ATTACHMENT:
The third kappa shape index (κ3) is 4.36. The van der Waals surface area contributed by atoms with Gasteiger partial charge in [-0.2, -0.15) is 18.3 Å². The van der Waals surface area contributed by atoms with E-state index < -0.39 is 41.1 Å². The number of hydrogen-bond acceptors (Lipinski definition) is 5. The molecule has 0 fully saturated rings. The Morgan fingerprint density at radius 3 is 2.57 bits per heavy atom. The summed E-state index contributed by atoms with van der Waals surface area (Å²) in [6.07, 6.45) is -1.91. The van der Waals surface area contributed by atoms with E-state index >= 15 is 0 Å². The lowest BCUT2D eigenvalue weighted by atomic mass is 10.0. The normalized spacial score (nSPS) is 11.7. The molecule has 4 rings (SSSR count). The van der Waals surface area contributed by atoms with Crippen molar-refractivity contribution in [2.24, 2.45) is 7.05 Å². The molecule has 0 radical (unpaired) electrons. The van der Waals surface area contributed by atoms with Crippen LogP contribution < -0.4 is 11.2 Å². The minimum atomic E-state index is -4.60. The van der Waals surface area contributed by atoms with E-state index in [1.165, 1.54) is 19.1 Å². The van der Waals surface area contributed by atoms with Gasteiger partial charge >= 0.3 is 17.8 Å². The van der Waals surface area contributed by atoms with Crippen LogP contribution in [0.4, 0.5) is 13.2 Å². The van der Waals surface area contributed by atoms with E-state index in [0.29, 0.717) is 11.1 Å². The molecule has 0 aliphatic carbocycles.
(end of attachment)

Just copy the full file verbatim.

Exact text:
The third kappa shape index (κ3) is 4.36. The van der Waals surface area contributed by atoms with Gasteiger partial charge in [-0.2, -0.15) is 18.3 Å². The van der Waals surface area contributed by atoms with E-state index < -0.39 is 41.1 Å². The number of hydrogen-bond acceptors (Lipinski definition) is 5. The molecule has 0 fully saturated rings. The Morgan fingerprint density at radius 3 is 2.57 bits per heavy atom. The summed E-state index contributed by atoms with van der Waals surface area (Å²) in [6.07, 6.45) is -1.91. The van der Waals surface area contributed by atoms with E-state index >= 15 is 0 Å². The lowest BCUT2D eigenvalue weighted by atomic mass is 10.0. The normalized spacial score (nSPS) is 11.7. The molecule has 4 rings (SSSR count). The van der Waals surface area contributed by atoms with Crippen molar-refractivity contribution in [2.24, 2.45) is 7.05 Å². The molecule has 0 radical (unpaired) electrons. The van der Waals surface area contributed by atoms with Crippen LogP contribution < -0.4 is 11.2 Å². The minimum atomic E-state index is -4.60. The van der Waals surface area contributed by atoms with E-state index in [1.165, 1.54) is 19.1 Å². The van der Waals surface area contributed by atoms with Gasteiger partial charge >= 0.3 is 17.8 Å². The van der Waals surface area contributed by atoms with Crippen LogP contribution in [0.4, 0.5) is 13.2 Å². The van der Waals surface area contributed by atoms with E-state index in [0.29, 0.717) is 11.1 Å². The molecule has 0 aliphatic carbocycles.